Sunday, April 13, 2008

"Mazes, windings and turnings": a little digression on maps

Before I get too far from the subject of maps, I couldn't resist sharing with you a few other interesting map resources and a fascinating series of exhibitions currently on display for map lovers like myself.

The city of Baltimore, Maryland is the place to be over the next couple of months as thirty-four area arts and cultural organizations participate in a Baltimore Festival of Maps and, as their website explains, explore "the rich history and contemporary interpretations of maps and the mapping process". The central focus of the festival (and the originator of its idea) is the exhibit at the Walters Art Museum entitled Maps: Finding Our Place in the World. According to Will Noel, curator, "it is the greatest map show in fifty years." The website explains that "the exhibit will feature a variety of unique, rare, and often beautiful artifacts, including maps on cuneiform tablets, medieval maps, manuscript maps by explorers, globes, maps of areas all around the earth, and maps of nowhere: utopias and imaginary maps. Highlights include three maps by Leonardo da Vinci, J. R. R. Tolkien’s map of Minas Tirith, and Thomas Jefferson’s map of the proposed contours of the states of the Union."

You can view some of the special maps that are a part of the exhibition or take a tour of the exhibit guided by its curator below:

The video above (which provides a nice overview of the exhibit) is part four of the five-part tour of the Walters' map exhibit. You can also view parts one, two, three and five.

As stated on the Urban Cartography blog, "Most people think of maps as useful tools to get us somewhere, but 'they also tell us who we are. They reveal the priorities and technologies of our own civilizations and those of the past,' said William Noel, curator of manuscripts and rare books and curator of the Maps exhibition at the Walters."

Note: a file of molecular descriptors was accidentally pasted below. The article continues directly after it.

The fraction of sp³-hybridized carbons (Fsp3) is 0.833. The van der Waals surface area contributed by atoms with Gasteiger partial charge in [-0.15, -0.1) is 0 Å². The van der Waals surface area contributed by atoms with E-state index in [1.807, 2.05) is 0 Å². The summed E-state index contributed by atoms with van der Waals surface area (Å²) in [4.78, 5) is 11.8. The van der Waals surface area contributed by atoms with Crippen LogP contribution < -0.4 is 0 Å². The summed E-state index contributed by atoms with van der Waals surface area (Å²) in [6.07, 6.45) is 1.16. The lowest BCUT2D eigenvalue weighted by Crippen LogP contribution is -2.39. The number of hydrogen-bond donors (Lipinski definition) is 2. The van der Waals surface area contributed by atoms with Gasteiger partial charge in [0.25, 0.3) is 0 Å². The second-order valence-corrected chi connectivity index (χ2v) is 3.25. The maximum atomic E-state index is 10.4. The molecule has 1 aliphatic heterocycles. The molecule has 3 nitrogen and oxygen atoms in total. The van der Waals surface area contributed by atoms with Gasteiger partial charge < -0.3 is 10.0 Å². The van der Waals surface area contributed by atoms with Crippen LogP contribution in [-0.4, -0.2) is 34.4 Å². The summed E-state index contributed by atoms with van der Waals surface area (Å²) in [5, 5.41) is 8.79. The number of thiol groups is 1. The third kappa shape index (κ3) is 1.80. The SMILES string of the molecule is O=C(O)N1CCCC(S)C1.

I found many of the maps in this exhibit interesting, such as:

  • Hernán Cortés' map of the Aztec captitol city of Tenochtitlan (before he conquered it)

  • The original Mercator projection of 1569 by Gerard Mercator himself (see below)

  • John Snow’s map of the 1850s cholera outbreak in London (in which he located a well as the source of the disease and therefore proved its spread was not airborne)

  • Harry Beck's 1949 map of the London Underground (noted for its simplicity)

  • The 1982 map of the users of the internet: all eighty-eight of them
Genealogists can benefit in many ways from perusing maps of all kinds. I found interesting the 1895 map in this exhibit (shown below) of one west-side Chicago neighborhood, among the first of its kind of map, which shows the earnings and ethnicities of many city-dwellers at the time.

If you are a map lover like myself, you might enjoy visiting the following locations "on the map" in the world of blogs and websites:
And a final quote for you with appreciation to all the "experienced travelers" that have created maps of the many corners of the world:

“The world can doubtless never be well known by theory: practice is absolutely necessary; but surely it is of great use to a young man, before he sets out for that country, full of mazes, windings, and turnings, to have at least a general map of it, made by some experienced traveler.”

~ Lord Chesterfield, 1694-1773


  1. Ping! :)

    And especially:


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